n. 1651 'disembodied spirit; ghost', from Lat. larva 'ghost (of the dead that pursues the living)'.

The New English application to insects in grub state owes to Linnaeus. The former sense is obsolete except with the adjective 'ghostly' which survives regionally.

Lar"va (?), n.; pl. L. Larvae (#), E. Larvas (#). [L. larva ghost, specter, mask.]

1. Zool.

Any young insect from the time that it hatches from the egg until it becomes a pupa, or chrysalis. During this time it usually molts several times, and may change its form or color each time. The larvae of many insects are much like the adults in form and habits, but have no trace of wings, the rudimentary wings appearing only in the pupa stage. In other groups of insects the larvae are totally unlike the parents in structure and habits, and are called caterpillars, grubs, maggots, etc.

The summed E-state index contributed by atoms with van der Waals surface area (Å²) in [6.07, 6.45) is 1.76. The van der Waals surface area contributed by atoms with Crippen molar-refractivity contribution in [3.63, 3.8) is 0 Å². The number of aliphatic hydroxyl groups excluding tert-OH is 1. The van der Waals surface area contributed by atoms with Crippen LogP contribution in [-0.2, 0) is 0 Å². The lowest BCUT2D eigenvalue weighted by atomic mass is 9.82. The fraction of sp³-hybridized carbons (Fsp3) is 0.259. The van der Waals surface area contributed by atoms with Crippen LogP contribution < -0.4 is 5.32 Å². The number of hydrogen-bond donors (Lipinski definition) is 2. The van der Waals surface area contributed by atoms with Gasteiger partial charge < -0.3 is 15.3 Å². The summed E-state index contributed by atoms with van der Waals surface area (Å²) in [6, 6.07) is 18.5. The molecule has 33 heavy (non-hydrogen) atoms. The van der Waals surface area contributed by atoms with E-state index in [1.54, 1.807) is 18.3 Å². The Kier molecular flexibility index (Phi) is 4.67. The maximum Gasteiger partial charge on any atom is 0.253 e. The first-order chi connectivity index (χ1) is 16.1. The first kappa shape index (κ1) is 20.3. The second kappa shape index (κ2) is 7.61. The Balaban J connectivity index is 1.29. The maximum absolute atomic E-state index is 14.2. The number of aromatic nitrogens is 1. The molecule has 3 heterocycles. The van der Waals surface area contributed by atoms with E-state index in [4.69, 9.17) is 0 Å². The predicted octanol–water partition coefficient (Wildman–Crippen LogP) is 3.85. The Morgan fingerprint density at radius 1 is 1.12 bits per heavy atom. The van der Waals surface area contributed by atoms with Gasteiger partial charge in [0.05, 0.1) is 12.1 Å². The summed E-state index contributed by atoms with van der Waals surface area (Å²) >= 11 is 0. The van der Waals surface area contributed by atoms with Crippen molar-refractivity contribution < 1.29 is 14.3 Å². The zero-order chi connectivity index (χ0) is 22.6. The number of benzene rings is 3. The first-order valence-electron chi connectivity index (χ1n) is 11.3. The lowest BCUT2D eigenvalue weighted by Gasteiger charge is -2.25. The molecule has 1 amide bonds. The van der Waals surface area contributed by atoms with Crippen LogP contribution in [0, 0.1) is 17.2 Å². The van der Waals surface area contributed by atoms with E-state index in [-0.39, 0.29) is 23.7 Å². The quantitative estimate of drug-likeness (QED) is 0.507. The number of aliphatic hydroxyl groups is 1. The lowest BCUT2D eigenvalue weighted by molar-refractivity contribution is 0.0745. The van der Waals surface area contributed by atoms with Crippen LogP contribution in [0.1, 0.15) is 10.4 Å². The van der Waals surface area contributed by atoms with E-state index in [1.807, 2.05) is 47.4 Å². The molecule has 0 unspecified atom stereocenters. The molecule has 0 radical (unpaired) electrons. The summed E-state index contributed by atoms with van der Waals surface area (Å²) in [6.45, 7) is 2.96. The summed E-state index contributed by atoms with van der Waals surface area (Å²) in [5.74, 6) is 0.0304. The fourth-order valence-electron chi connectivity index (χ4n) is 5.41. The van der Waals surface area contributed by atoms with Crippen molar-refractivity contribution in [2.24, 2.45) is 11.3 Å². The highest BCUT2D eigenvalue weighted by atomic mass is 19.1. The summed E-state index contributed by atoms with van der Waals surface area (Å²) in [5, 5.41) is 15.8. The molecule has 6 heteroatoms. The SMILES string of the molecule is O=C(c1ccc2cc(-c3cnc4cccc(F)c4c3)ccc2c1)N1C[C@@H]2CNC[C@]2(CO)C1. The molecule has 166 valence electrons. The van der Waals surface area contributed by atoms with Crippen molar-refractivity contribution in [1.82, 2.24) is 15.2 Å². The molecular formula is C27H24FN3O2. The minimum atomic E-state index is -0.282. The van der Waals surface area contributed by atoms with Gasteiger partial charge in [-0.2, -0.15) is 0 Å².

2. Zool.

The early, immature form of any animal when more or less of a metamorphosis takes place, before the assumption of the mature shape.


© Webster 1913.

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